Massaquoi gets right under James pads and that initial drive and burst from Massaquoi is enough with James failing to corral him. The play ended with Massaquoi sharing a sack with Joplo Bartu. Largely due to an inconsistent offensive line, James had few holes to work with but made the most out of the holes he got. However, in the fourth quarter we did see one of the more impressive sides of his game.
Jeremy Zuttah, the left guard, is on the move to the right side of the formation out of a two tight end set. He is to take out number 55 Paul Worrilow circled (in blue) in the second image. A large hole is created for James to run into. Thomas Decoud, the safety (green circle), comes down and drags him down, with William Moore also helping out. Perhaps the most impressive thing about Mike James is that he rarely goes down on first contact and always searches for more yards. Despite the initial contact coming at the 20 yard line, he is eventually hauled down at the 16 yard line. He showed decent explosion again, and while he may not seem like it, he is something of a powerful runner. He had a couple of bright moments in the game, showing some potential behind a poor offensive line and, as we know, a generally terrible offense.
The Carolina game was one of two primetime games the Bucs had last season, a heavy loss and another dire performance was the result (as you know already, this was pretty much the theme of the season). We saw some of James’ ability as a passing threat in the game, aided by a fortuitous slip by Luke Kuechly. James runs an angle route over the middle, and with pressure in his face, Mike Glennon throws it to his running back, who gains a nice 20 yards. James is hauled down by Kuechly, who recovered well on the play. It was James’ longest reception of the season and second longest play of his season. He only caught 10 balls all year, often for dumpoffs and checkdowns, but he does seem to have decent pass catching abilities. (Kuechly circled in light blue, James’ route in black, from backfield)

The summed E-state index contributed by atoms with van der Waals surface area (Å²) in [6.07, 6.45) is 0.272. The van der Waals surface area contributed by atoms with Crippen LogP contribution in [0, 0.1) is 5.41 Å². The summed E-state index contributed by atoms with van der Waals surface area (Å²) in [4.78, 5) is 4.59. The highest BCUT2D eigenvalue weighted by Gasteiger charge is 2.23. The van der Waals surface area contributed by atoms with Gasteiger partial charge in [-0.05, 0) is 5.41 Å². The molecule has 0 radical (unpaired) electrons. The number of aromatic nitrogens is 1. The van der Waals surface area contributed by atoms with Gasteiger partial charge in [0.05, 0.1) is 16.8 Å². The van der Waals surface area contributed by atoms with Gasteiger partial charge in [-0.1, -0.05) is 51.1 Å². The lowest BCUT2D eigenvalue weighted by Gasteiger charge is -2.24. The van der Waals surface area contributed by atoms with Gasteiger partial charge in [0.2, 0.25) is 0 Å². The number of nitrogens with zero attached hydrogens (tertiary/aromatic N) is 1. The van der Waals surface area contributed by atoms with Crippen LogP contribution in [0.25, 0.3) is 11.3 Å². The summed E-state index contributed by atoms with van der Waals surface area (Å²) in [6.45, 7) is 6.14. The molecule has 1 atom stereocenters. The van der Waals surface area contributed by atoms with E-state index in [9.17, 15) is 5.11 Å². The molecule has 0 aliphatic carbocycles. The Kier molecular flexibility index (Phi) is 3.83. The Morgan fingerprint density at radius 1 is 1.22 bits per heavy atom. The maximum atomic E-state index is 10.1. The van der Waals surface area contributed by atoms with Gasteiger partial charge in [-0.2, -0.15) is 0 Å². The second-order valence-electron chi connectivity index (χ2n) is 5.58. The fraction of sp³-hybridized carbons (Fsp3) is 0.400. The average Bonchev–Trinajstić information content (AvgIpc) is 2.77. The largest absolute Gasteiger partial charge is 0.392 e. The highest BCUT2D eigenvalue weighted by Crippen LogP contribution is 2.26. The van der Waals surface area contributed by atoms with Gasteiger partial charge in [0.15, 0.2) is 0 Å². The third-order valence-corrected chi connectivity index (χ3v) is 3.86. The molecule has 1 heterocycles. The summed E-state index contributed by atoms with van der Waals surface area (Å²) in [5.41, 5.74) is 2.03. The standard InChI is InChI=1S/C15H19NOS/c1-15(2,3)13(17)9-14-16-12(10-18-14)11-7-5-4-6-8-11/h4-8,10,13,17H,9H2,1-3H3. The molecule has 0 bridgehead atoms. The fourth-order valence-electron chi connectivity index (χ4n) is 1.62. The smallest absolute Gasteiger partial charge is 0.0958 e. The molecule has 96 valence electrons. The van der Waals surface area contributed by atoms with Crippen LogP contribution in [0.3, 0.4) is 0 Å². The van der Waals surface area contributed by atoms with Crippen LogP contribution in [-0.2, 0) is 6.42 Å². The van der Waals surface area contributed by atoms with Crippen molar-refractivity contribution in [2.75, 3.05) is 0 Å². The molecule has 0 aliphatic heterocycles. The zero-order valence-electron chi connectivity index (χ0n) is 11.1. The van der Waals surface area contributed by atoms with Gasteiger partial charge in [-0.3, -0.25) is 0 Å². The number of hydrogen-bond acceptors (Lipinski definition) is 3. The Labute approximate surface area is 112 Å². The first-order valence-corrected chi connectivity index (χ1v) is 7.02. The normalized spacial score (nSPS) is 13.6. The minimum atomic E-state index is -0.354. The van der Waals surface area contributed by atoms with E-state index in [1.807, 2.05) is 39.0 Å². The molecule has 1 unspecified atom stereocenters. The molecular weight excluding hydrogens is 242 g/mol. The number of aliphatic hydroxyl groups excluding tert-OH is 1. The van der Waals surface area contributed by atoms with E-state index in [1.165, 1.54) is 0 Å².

There were some other positive moments from the Carolina game for James, this 15 yard run in particular. The Bucs are in their three receiver set with Erik Lorig in the backfield with James. The intended design of the play is laid out below.
James shows decent footwork here that we have seen already. I also think he displayed decent vision here. Out of shot is the Carolina left end Charles Johnson. It may seem like the gap to the right could earn him more yards but I think James took the right option in cutting back. The dogged nature of James is impressive – he goes down around 3-4 yards after initial contact for a solid gain of 15 yards.
I may be nitpicking with a further example from the Carolina game but I think it is an interesting note when analyzing running backs. Vision and seeing the field are often times linked with the position. Identifying the best gap and weak points in a defense is crucial in terms of compensating for an underperforming offensive line or simply turning a 5 yard gain into much more. The Bucs line up with 2 receivers, a tight end and a full back. The Bucs target the B Gap between Zuttah (76) and Penn (70), with Lorig (41) taking the oncoming middle linebacker. The first shot is intended to show the blocking of Tom Crabtree on the outside and the path of the free safety to the ball. The two arrows around James in the backfield are intended to show his two potential running lanes which become clearer in the second shot. The first merely illustrates that perhaps there is plenty of room for James to attack if he were to choose the outside lane. He may not have gotten much more than the 7 yards he got by sticking to the inside lane, but I feel he took the incorrect lane here. It’s not a bad play, a 7 yard play on 1st and ten is never a truly terrible play (at a time when they Bucs were within two scores and only midway through the second quarter anyway). There are perhaps more incidents of this in his games I could have missed but I thought this was an example of how James can certainly improve his vision at times. Here are two angles of his options, with the second one showing his chosen lane (red arrow)
I’ll conclude this series looking at James’ breakout game against the Seattle Seahawks and the Miami Dolphins game, which saw a sad and premature end to his season. Hope you enjoyed it, feel free to give me your take, and you can find me on twitter at @cphilpott95.